Employers can force retirement, court ruling suggests

26 February 2013

The Legislation

In October 2011 legislation came into force stopping UK employers from compulsory retiring workers once they reach the age of 65.  Employers instead have to show objective justification for dismissing an employee at 65 or any other set age for retirement.  This entails identifying a legitimate aim being pursued and showing that the means used to pursue it are proportionate.

This left employers in limbo, fearful of asking workers aged 65 or over to leave the business for fear of being accused of age discrimination.  However, the ruling from the Supreme Court has provided some clarity for employers in this regard.

The Facts of the Case

The facts of the case are as follows; Leslie Seldon, a partner at a Kent law firm, Clarkson Wright and Jakes, was told to retire by the firm just after his 65th birthday.  Mr Seldon wanted to continue working, but his request was turned down.  Mr Seldon claimed that the decision to make him retire amounted to age discrimination.  Part of Mr Seldon’s partnership deed was aimed at ensuring succession at the firm. 

In this matter his employers argued that the legitimate aim for its retirement policy were as follows:

  • Ensuring younger workers had the opportunity of becoming a partner after a reasonable period;
  • Facilitating planning by having a realistic long-term expectation as to when vacancies will arise;
  • Limiting the need to expel partners for poor performance.

Mr Seldon’s appeal was turned down indicating that fairness between generations was a legitimate aim for employers.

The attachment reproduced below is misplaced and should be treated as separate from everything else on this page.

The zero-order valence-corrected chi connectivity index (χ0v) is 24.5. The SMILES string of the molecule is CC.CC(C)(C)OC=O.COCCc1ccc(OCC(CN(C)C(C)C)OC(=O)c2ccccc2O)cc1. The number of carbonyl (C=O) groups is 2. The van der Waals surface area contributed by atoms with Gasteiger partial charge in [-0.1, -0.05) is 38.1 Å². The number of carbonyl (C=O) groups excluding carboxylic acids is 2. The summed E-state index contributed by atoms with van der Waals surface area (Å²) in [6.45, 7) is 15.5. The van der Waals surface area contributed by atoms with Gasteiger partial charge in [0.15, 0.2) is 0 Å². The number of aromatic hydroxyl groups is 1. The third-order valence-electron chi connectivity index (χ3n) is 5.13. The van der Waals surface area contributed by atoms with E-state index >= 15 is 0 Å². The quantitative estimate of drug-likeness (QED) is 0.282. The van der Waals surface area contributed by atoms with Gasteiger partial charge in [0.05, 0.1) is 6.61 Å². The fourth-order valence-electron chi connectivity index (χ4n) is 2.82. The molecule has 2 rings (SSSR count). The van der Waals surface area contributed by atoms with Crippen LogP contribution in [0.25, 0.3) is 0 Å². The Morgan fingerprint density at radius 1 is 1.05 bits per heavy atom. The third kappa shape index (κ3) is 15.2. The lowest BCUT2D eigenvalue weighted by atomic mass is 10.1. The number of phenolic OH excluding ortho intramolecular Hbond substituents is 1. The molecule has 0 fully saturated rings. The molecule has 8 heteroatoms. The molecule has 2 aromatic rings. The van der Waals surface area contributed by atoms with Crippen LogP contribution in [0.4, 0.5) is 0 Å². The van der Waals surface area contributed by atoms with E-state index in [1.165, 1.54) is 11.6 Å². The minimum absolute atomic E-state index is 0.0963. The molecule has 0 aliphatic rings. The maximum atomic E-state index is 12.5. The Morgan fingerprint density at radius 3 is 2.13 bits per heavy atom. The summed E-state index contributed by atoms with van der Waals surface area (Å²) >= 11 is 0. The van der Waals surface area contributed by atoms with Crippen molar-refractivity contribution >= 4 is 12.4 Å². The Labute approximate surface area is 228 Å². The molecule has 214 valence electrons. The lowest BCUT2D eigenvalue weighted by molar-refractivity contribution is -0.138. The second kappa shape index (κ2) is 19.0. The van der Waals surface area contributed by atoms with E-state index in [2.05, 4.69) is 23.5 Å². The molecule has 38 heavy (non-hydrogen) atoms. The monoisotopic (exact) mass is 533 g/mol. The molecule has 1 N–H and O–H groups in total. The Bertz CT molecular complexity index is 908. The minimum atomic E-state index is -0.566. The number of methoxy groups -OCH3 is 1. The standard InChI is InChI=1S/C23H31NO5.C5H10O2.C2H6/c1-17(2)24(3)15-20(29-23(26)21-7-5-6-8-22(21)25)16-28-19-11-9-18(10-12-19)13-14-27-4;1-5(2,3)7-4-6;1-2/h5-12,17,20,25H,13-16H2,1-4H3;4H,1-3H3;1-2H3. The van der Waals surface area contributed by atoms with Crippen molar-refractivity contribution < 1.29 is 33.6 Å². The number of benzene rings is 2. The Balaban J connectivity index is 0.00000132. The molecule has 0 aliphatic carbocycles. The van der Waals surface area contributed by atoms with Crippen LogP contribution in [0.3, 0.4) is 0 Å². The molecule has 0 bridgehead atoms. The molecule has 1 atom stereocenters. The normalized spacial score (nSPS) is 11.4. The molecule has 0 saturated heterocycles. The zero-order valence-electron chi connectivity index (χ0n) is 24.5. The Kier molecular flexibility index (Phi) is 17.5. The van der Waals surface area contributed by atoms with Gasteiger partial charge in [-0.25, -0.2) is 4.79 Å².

The Judgement

The judgement noted that all businesses will now have to give careful consideration to what, if any, mandatory retirement rules can be justified in their particular business.  However, this case signalled that this could include reasons of succession and letting workers go at a certain age because of poor performance, so not having to dismiss them.

It is worth noting that this matter was referred back to the employment tribunal to rule on whether 65 was an appropriate age for Mr Seldon to be told to go, the tribunal are yet to comment on this and so it remains unclear at this time what is the correct age to retire somebody.

What the decision means

Employers can gain comfort from the fact that they can rely on employment being shared among generations, and it is also legitimate to preserve the dignity of older workers by retiring them.

A spokesman for the Department of Business said:

“this decision confirms that businesses can justify a compulsory retirement age based on legitimate aims such as workforce planning, provided that this is proportionate.

While we do not expect this decision to fundamentally change the retirement policies of most businesses, we believe that this decision will give greater certainty to those businesses that have chosen to apply a retirement age.

Legislation has always allowed a business to impose a set retirement age, so long as it could be objectively justified.  This was the case while the default retirement age was in operation and remained the same following its abolition.  This decision has given some guidance as to when this may be acceptable”

The above is not legal advice; it is intended to provide information of general interest about current legal issues.

If you would like further information on this complex area of the law please contact the Employment team on 01245 228141  or deana@gepp.co.uk